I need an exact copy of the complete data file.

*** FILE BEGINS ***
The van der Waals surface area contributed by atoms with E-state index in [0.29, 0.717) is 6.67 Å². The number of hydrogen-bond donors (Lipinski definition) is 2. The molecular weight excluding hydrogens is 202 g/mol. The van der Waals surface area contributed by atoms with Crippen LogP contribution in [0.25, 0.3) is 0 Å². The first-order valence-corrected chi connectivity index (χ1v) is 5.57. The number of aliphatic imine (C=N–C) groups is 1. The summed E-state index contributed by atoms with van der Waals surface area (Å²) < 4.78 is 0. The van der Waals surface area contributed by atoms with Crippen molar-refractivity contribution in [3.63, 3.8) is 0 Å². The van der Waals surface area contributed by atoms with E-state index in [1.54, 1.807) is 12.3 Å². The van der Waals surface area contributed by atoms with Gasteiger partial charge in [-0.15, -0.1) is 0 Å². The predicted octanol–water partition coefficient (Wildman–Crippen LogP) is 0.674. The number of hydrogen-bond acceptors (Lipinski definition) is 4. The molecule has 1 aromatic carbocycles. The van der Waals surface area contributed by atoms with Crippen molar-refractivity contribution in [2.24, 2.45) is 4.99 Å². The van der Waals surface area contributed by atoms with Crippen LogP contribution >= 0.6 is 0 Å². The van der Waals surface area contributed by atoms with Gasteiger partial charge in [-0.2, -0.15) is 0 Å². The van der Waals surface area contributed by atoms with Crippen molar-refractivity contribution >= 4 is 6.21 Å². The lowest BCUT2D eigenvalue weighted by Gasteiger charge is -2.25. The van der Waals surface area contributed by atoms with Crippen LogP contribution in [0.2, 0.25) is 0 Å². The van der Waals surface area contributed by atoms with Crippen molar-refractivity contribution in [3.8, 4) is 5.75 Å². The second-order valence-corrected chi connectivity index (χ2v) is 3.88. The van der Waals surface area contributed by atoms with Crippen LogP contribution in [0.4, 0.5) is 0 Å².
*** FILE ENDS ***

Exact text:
The van der Waals surface area contributed by atoms with E-state index in [0.29, 0.717) is 6.67 Å². The number of hydrogen-bond donors (Lipinski definition) is 2. The molecular weight excluding hydrogens is 202 g/mol. The van der Waals surface area contributed by atoms with Crippen LogP contribution in [0.25, 0.3) is 0 Å². The first-order valence-corrected chi connectivity index (χ1v) is 5.57. The number of aliphatic imine (C=N–C) groups is 1. The summed E-state index contributed by atoms with van der Waals surface area (Å²) < 4.78 is 0. The van der Waals surface area contributed by atoms with Crippen molar-refractivity contribution in [3.63, 3.8) is 0 Å². The van der Waals surface area contributed by atoms with E-state index in [1.54, 1.807) is 12.3 Å². The van der Waals surface area contributed by atoms with Gasteiger partial charge in [-0.15, -0.1) is 0 Å². The predicted octanol–water partition coefficient (Wildman–Crippen LogP) is 0.674. The number of hydrogen-bond acceptors (Lipinski definition) is 4. The molecule has 1 aromatic carbocycles. The van der Waals surface area contributed by atoms with Crippen molar-refractivity contribution in [2.24, 2.45) is 4.99 Å². The van der Waals surface area contributed by atoms with Crippen LogP contribution >= 0.6 is 0 Å². The van der Waals surface area contributed by atoms with Gasteiger partial charge in [-0.2, -0.15) is 0 Å². The van der Waals surface area contributed by atoms with Crippen molar-refractivity contribution >= 4 is 6.21 Å². The lowest BCUT2D eigenvalue weighted by Gasteiger charge is -2.25. The van der Waals surface area contributed by atoms with Crippen LogP contribution in [0.2, 0.25) is 0 Å². The van der Waals surface area contributed by atoms with Crippen molar-refractivity contribution in [3.8, 4) is 5.75 Å². The second-order valence-corrected chi connectivity index (χ2v) is 3.88. The van der Waals surface area contributed by atoms with Crippen LogP contribution in [0.4, 0.5) is 0 Å².